Yoram Jacobson


The Hasidic thought of the Gur Bet Midrash (House of Learning), as expounded in the Sefer Emet of Rabbi Yehuda Aryeh Leib, is largely concerned with the topics of exile and redemption.

A central philosophical assumption of the book is that of the encompassing unity underlying all of existence, whose source lies in the Divine immanence; God's spirit permeates everything, even that which seems to be hostile to holiness. The revelation and acknowledgement of the Kingdom of Heaven is to be entirely manifested in the future.

In this connection, they developed the concept of "teva", "nature", alluding to the external aspect of creation whose visible stratum manifests itself in material reality. It is this "nature" which conceals the Inner Light in which are expressed, concretely and psychologically, that which is concealed in the "Tzimzum" (reduction), and its outer coverings. The danger of severance from the Godly source is present in shutting oneself up in nature. The primary mission of the Jew is to free himself of the enslavement to "nature", thus allowing for the renewed flow of the spiritual bounty to the "lower world".

This mission of the Jews was understood as being an indubitably messianic one whose formulation was in dialectic form. The Almighty had secreted the light of the Godly Kingdom within the darkness of "nature" and exile. It was Israel's task to eventually reveal this light in the process of its redemption. Thus, the galut (exile) might be perceived of as Israelis sojourn through "nature" for the ultimate purpose of "nature's" amendation and uplifting.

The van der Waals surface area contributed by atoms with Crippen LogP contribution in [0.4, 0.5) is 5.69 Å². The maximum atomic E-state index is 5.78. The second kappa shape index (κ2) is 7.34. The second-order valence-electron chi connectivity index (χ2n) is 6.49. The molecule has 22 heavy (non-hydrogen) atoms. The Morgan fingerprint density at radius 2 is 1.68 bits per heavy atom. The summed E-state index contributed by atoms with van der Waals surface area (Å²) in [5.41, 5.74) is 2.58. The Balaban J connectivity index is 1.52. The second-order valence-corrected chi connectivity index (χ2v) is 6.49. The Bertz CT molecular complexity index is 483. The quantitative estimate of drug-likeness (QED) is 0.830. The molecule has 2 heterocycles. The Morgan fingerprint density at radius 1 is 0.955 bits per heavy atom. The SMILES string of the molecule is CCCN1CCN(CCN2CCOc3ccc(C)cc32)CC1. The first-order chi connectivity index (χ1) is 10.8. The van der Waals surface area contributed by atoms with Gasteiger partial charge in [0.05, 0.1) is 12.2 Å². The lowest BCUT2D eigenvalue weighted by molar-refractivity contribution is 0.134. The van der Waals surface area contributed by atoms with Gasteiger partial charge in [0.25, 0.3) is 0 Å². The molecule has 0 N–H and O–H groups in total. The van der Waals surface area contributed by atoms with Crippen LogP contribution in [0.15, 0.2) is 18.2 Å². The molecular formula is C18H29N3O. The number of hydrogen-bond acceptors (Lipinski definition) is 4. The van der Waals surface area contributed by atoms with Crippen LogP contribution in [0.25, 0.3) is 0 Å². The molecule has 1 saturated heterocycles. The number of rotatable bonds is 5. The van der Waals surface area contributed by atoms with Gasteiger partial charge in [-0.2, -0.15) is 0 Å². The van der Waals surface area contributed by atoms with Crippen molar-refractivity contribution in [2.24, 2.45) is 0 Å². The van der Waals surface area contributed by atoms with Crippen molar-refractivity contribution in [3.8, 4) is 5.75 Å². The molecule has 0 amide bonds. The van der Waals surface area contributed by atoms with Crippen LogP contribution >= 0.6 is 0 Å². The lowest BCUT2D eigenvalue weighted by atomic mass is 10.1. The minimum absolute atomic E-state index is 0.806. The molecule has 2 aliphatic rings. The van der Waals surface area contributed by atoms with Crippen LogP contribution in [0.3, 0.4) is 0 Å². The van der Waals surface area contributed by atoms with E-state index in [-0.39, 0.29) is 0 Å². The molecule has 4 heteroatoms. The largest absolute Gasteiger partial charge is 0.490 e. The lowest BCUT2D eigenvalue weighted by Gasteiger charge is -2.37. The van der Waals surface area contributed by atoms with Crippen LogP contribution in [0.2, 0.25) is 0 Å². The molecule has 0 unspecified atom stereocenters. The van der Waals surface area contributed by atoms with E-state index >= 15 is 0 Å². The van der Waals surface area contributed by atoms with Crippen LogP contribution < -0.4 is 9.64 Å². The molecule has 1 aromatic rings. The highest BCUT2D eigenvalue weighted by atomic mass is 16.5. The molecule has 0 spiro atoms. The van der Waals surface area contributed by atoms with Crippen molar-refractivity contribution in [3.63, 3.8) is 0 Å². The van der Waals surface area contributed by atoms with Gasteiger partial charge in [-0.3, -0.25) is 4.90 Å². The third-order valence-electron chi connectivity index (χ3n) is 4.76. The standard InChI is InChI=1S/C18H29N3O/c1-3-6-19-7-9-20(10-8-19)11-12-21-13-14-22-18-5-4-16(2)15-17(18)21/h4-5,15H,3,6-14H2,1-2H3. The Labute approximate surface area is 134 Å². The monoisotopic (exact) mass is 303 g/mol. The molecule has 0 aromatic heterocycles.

Israel was destined to be both part of the hidden unity con cealed within "nature", and the faithful witness of the Divine Kingdom hidden therein. In order to fulfill this holy mission, it was imperative that Israel descend from its spiritual heights into the exile through "nature", through cosmic history. One: may thus affirm that it is due to the galut that the glory of God shall even tually manifest itself in the world. The redemption, appearing to be in diametric opposition to exile, is only so in external appearance; for redemption is the final goal of the galut. Thus, revelation requires prior concealment, ascent requires descent, and redemption — the preceding process of exile. The land of Israel was, in this system, conceived of as the location for the unique revelation of the Divine Spirit in the world.

The unique soul (Israel), the unique time (the Sabbath), and the unique place (Israel) were perceived of as possible entrance points of Divine enlightenment, points of contact between "nature" and the higher spiritual forces. It is these three passages which serve as witnesses to God's concealed presence in this world.

However, Jewish religious worship is requisite for Divine manifestation. That holiness forcibly hidden within the land of; Israel can only be disclosed as a result of Jewish action. The Jews are privileged to the land of Israel only to the extent of the perfection of their worship in the galut! The law of galut is inextricably bound with the historical and meta-historical fate of the Jewish people. It becomes clear that the Jews do not seek a land for the mere erection of brick and clay as do the nations of the world; rather, they wander in the "house of slavery" of the "natural" world, anticipating the revelation of the supernatural from within: the heart of "nature".

Répertoire bibliographique / Bibliographic Repertory